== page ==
Aircraft: Glastar. Injuries: 1 Minor. Location: Wilsonville, Ore. Aircraft damage: Substantial.
What reportedly happened: The pilot took off from the airport in his amphibious experimental airplane with the intention of flying a closed traffic pattern. Because he planned to land back on the runway, he left the landing gear in the extended position.
During the departure, he overflew a river, located about three miles north of the airport, and observed that the water was calm. He made a spur of the moment decision to land in the river and forgot that the wheels were extended.
The airplane was not equipped with an aural gear warning horn or gear position lights, however, it was equipped with mirrors on each wing so that the pilot could visually determine the position of the gear. The pilot stated that he did not check the position of the gear with the mirrors, therefore he did not notice that the landing gear was down.
Consequently, the airplane nosed over as it decelerated and sustained substantial damage.
Probable cause: The pilot’s failure to raise the landing gear wheels prior to landing in water, resulting in a nose over.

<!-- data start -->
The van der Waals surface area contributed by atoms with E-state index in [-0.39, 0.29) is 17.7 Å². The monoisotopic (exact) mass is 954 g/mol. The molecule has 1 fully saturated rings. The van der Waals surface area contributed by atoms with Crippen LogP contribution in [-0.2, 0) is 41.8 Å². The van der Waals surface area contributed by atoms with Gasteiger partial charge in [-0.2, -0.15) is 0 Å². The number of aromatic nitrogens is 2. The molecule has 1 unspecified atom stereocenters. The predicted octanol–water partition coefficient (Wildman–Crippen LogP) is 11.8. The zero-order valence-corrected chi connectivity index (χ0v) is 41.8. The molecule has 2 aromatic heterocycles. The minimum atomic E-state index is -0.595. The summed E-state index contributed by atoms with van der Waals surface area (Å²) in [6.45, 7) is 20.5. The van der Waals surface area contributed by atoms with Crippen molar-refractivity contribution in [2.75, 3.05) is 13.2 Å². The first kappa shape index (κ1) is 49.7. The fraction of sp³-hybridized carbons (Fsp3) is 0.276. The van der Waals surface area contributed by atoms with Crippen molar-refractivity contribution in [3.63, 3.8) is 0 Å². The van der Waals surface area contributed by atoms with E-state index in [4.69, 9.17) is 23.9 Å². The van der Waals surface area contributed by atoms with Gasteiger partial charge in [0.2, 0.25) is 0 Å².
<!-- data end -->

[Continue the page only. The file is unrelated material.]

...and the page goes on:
NTSB Identification: WPR11CA130
This February 2011 accident report is provided by the National Transportation Safety Board. Published as an educational tool, it is intended to help pilots learn from the misfortunes of others.
Randy Beloff says
When I was taking my commercial training, my instructors would get on my case constantly because when turning from base to final, I would always say out loud, “Feet dry, check gear down” or “Feet wet, check gear up”, and then I would visually check the gear, even if I was flying a fixed gear airplane. They said it was a waste of time and would scare my passengers.
A very high time pilot taught me this technique. Both of us have never had a gear up landing or flipped an amphibian with a gear down water landing.
Safe and aware is always better. Hopefully anyone reading this will consider adding this ritual to their flying checklist.
Ray Klein says
Whenever diverting from your original flight plan always run the departure checklist or at least a “sweep check” and treat it like a new departure. And run the pre-landing checks. Flying is serious buisiness into which complacency has no buisiness.